In the News

Hugs not drugs: Teen drug use is at an "all-time" low

Not only is using illegal substances (i.e. drugs and alcohol) bad for you, it's also not cool—but according to a recent survey, it seems that you already know that!

Says CBS News, this year teen drug use has decreased tremendously and is now at an "all-time" low.  This amazingly positive information comes from a survey by the National Institute on Drug Use. This annual survey, known as Monitoring the Future, studies the behaviors and decisions made by teens in the eighth, tenth and twelfth grades. Never before in the history of the survey (conducted for the past 41 years) has the usage of illicit drugs been lower among teenagers.

The survey found the following:

Alcohol: About 56 percent of twelfth graders drank alcohol in the past year, compared to a peak of about 75 percent in 1997. Younger teens also followed this trend: 38 percent of tenth graders and nearly 18 percent of eighth graders said that they had used it in the past year. That's compared to peaks of 65 percent in 2000 for tenth graders and 47 percent in 1994 among eighth graders.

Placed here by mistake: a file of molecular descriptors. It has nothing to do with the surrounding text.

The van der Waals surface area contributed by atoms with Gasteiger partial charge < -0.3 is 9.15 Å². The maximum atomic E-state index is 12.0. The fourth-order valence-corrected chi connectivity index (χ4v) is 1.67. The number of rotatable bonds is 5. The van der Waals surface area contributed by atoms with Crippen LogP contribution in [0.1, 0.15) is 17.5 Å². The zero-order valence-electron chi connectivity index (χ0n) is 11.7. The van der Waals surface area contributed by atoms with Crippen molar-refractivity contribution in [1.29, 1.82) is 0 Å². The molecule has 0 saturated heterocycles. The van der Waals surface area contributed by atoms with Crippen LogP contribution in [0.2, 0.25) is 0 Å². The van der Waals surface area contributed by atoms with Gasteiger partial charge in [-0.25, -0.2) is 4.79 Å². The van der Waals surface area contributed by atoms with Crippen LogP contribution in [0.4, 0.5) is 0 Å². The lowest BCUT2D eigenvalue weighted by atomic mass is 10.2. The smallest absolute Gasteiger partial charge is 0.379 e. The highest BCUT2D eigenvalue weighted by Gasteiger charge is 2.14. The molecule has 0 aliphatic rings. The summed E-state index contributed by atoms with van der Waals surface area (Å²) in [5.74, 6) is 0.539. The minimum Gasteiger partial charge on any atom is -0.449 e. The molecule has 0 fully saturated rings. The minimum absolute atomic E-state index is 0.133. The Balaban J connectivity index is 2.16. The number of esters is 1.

Cigarettes: 5 percent of high school seniors smoke daily. Two decades ago, over four times that amount—22 percent—reported that they did so.

Pills: Among high school seniors, 45 percent less use them than they did five years ago.

Marijuana: Results for marijuana were not as promising. Though marijuana use decreased among eighth graders, older teens continued to use at relatively the same rate, with twelfth graders reporting using the substance roughly the same amount this year as they did in 2015. This is likely caused by more legalization of marijuana across the U.S. and legalization efforts convincing people that there aren't any risks associated with it. 

So why—besides marijuana—are things trending downward? Marcia Lee Taylor, president and CEO of the Partnership for Drug-Free Kids, told CBS that the increased use of social media could be a factor. Those who are using Snapchat or Twitter to socialize with their friends can't exactly be virtually pressured into using a substance. Among the many amazing things that social media can do for us, that has to be one of the *coolest*.

Have you ever felt peer pressure to try something or do something that you didn't want to? Share your stories in the comments.


by Cecelia Yost | 12/17/2016